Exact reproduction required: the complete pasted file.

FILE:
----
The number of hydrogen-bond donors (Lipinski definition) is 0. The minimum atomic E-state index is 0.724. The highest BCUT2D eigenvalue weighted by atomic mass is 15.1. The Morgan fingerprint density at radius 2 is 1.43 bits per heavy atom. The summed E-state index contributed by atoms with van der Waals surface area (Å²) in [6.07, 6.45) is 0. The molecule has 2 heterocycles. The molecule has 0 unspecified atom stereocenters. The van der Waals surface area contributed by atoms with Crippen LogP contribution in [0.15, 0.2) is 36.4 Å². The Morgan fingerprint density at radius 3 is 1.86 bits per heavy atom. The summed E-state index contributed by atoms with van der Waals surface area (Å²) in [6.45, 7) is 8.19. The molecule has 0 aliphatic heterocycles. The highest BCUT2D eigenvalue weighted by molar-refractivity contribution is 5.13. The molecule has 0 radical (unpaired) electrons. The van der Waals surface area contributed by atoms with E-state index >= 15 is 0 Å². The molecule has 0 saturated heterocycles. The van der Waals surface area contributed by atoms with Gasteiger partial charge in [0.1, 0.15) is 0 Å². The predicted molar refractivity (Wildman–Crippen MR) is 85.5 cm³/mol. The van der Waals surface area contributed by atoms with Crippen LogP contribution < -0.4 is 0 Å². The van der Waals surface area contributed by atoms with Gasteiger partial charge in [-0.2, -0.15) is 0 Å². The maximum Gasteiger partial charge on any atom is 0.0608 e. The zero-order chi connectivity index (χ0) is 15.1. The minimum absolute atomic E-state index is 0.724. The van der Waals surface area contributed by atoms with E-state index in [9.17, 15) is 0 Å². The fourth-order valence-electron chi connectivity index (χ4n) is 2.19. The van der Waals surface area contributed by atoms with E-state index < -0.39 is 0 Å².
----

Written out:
The number of hydrogen-bond donors (Lipinski definition) is 0. The minimum atomic E-state index is 0.724. The highest BCUT2D eigenvalue weighted by atomic mass is 15.1. The Morgan fingerprint density at radius 2 is 1.43 bits per heavy atom. The summed E-state index contributed by atoms with van der Waals surface area (Å²) in [6.07, 6.45) is 0. The molecule has 2 heterocycles. The molecule has 0 unspecified atom stereocenters. The van der Waals surface area contributed by atoms with Crippen LogP contribution in [0.15, 0.2) is 36.4 Å². The Morgan fingerprint density at radius 3 is 1.86 bits per heavy atom. The summed E-state index contributed by atoms with van der Waals surface area (Å²) in [6.45, 7) is 8.19. The molecule has 0 aliphatic heterocycles. The highest BCUT2D eigenvalue weighted by molar-refractivity contribution is 5.13. The molecule has 0 radical (unpaired) electrons. The van der Waals surface area contributed by atoms with E-state index >= 15 is 0 Å². The molecule has 0 saturated heterocycles. The van der Waals surface area contributed by atoms with Gasteiger partial charge in [0.1, 0.15) is 0 Å². The predicted molar refractivity (Wildman–Crippen MR) is 85.5 cm³/mol. The van der Waals surface area contributed by atoms with Crippen LogP contribution < -0.4 is 0 Å². The van der Waals surface area contributed by atoms with Gasteiger partial charge in [-0.2, -0.15) is 0 Å². The maximum Gasteiger partial charge on any atom is 0.0608 e. The zero-order chi connectivity index (χ0) is 15.1. The minimum absolute atomic E-state index is 0.724. The van der Waals surface area contributed by atoms with E-state index in [9.17, 15) is 0 Å². The fourth-order valence-electron chi connectivity index (χ4n) is 2.19. The van der Waals surface area contributed by atoms with E-state index < -0.39 is 0 Å².